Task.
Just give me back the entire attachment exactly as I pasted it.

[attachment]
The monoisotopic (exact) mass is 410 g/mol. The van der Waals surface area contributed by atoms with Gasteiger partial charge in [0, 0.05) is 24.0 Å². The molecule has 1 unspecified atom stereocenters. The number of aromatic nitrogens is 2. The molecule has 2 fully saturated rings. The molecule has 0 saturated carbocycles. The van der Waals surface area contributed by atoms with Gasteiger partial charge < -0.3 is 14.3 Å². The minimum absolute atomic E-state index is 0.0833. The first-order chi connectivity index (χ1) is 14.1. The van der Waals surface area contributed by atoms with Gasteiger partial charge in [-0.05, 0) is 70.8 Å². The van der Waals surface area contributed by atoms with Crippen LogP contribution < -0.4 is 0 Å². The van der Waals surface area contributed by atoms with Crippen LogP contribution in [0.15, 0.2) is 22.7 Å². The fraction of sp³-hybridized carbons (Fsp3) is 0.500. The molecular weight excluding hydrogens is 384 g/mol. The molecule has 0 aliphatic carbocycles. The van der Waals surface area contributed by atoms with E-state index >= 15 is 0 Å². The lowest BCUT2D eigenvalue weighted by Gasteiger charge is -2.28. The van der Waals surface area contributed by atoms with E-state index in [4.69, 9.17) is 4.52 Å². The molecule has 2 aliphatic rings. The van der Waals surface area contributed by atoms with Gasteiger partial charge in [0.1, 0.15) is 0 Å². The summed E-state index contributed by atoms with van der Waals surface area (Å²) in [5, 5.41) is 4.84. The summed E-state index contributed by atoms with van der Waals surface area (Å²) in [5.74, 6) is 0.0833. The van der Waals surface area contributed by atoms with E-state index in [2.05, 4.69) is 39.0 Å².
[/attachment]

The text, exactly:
The monoisotopic (exact) mass is 410 g/mol. The van der Waals surface area contributed by atoms with Gasteiger partial charge in [0, 0.05) is 24.0 Å². The molecule has 1 unspecified atom stereocenters. The number of aromatic nitrogens is 2. The molecule has 2 fully saturated rings. The molecule has 0 saturated carbocycles. The van der Waals surface area contributed by atoms with Gasteiger partial charge < -0.3 is 14.3 Å². The minimum absolute atomic E-state index is 0.0833. The first-order chi connectivity index (χ1) is 14.1. The van der Waals surface area contributed by atoms with Gasteiger partial charge in [-0.05, 0) is 70.8 Å². The van der Waals surface area contributed by atoms with Crippen LogP contribution < -0.4 is 0 Å². The van der Waals surface area contributed by atoms with Crippen LogP contribution in [0.15, 0.2) is 22.7 Å². The fraction of sp³-hybridized carbons (Fsp3) is 0.500. The molecular weight excluding hydrogens is 384 g/mol. The molecule has 0 aliphatic carbocycles. The van der Waals surface area contributed by atoms with E-state index >= 15 is 0 Å². The lowest BCUT2D eigenvalue weighted by Gasteiger charge is -2.28. The van der Waals surface area contributed by atoms with E-state index in [4.69, 9.17) is 4.52 Å². The molecule has 2 aliphatic rings. The van der Waals surface area contributed by atoms with Gasteiger partial charge in [0.1, 0.15) is 0 Å². The summed E-state index contributed by atoms with van der Waals surface area (Å²) in [5, 5.41) is 4.84. The summed E-state index contributed by atoms with van der Waals surface area (Å²) in [5.74, 6) is 0.0833. The van der Waals surface area contributed by atoms with E-state index in [2.05, 4.69) is 39.0 Å².